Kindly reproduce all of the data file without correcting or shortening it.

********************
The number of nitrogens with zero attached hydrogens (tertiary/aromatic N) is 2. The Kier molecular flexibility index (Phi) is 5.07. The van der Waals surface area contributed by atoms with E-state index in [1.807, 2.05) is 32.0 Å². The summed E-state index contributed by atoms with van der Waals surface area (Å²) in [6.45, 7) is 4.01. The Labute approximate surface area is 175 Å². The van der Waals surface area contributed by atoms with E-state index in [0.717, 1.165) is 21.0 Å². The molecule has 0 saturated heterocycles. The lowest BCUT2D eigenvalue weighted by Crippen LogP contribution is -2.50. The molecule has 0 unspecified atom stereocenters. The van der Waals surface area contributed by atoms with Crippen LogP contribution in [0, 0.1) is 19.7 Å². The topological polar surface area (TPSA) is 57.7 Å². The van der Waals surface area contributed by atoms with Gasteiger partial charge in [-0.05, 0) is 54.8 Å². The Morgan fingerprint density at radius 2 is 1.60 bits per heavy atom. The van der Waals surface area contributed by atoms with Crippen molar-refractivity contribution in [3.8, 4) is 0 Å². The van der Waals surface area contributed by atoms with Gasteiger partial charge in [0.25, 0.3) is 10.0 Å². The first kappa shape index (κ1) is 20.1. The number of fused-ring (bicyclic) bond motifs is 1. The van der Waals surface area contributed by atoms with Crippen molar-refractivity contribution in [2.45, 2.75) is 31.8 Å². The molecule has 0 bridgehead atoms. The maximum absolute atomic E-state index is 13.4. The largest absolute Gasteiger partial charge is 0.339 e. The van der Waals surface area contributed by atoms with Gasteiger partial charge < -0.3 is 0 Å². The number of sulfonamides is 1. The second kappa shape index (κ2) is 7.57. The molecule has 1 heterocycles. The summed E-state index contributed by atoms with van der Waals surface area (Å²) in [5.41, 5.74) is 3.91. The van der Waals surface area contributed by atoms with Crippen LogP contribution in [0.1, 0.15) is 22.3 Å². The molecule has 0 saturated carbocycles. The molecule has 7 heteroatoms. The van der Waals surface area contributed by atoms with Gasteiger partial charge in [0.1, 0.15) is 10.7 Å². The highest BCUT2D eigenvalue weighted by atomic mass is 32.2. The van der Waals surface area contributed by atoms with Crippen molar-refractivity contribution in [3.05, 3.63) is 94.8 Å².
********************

The number of nitrogens with zero attached hydrogens (tertiary/aromatic N) is 2. The Kier molecular flexibility index (Phi) is 5.07. The van der Waals surface area contributed by atoms with E-state index in [1.807, 2.05) is 32.0 Å². The summed E-state index contributed by atoms with van der Waals surface area (Å²) in [6.45, 7) is 4.01. The Labute approximate surface area is 175 Å². The van der Waals surface area contributed by atoms with E-state index in [0.717, 1.165) is 21.0 Å². The molecule has 0 saturated heterocycles. The lowest BCUT2D eigenvalue weighted by Crippen LogP contribution is -2.50. The molecule has 0 unspecified atom stereocenters. The van der Waals surface area contributed by atoms with Crippen LogP contribution in [0, 0.1) is 19.7 Å². The topological polar surface area (TPSA) is 57.7 Å². The van der Waals surface area contributed by atoms with Gasteiger partial charge in [-0.05, 0) is 54.8 Å². The Morgan fingerprint density at radius 2 is 1.60 bits per heavy atom. The van der Waals surface area contributed by atoms with Crippen molar-refractivity contribution in [3.8, 4) is 0 Å². The van der Waals surface area contributed by atoms with Gasteiger partial charge in [0.25, 0.3) is 10.0 Å². The first kappa shape index (κ1) is 20.1. The number of fused-ring (bicyclic) bond motifs is 1. The van der Waals surface area contributed by atoms with Crippen molar-refractivity contribution in [2.45, 2.75) is 31.8 Å². The molecule has 0 bridgehead atoms. The maximum absolute atomic E-state index is 13.4. The largest absolute Gasteiger partial charge is 0.339 e. The van der Waals surface area contributed by atoms with Gasteiger partial charge < -0.3 is 0 Å². The number of sulfonamides is 1. The second kappa shape index (κ2) is 7.57. The molecule has 1 heterocycles. The summed E-state index contributed by atoms with van der Waals surface area (Å²) in [5.41, 5.74) is 3.91. The van der Waals surface area contributed by atoms with Crippen LogP contribution in [0.1, 0.15) is 22.3 Å². The molecule has 0 saturated carbocycles. The molecule has 7 heteroatoms. The van der Waals surface area contributed by atoms with Gasteiger partial charge in [0.1, 0.15) is 10.7 Å². The highest BCUT2D eigenvalue weighted by atomic mass is 32.2. The van der Waals surface area contributed by atoms with Crippen molar-refractivity contribution in [3.05, 3.63) is 94.8 Å².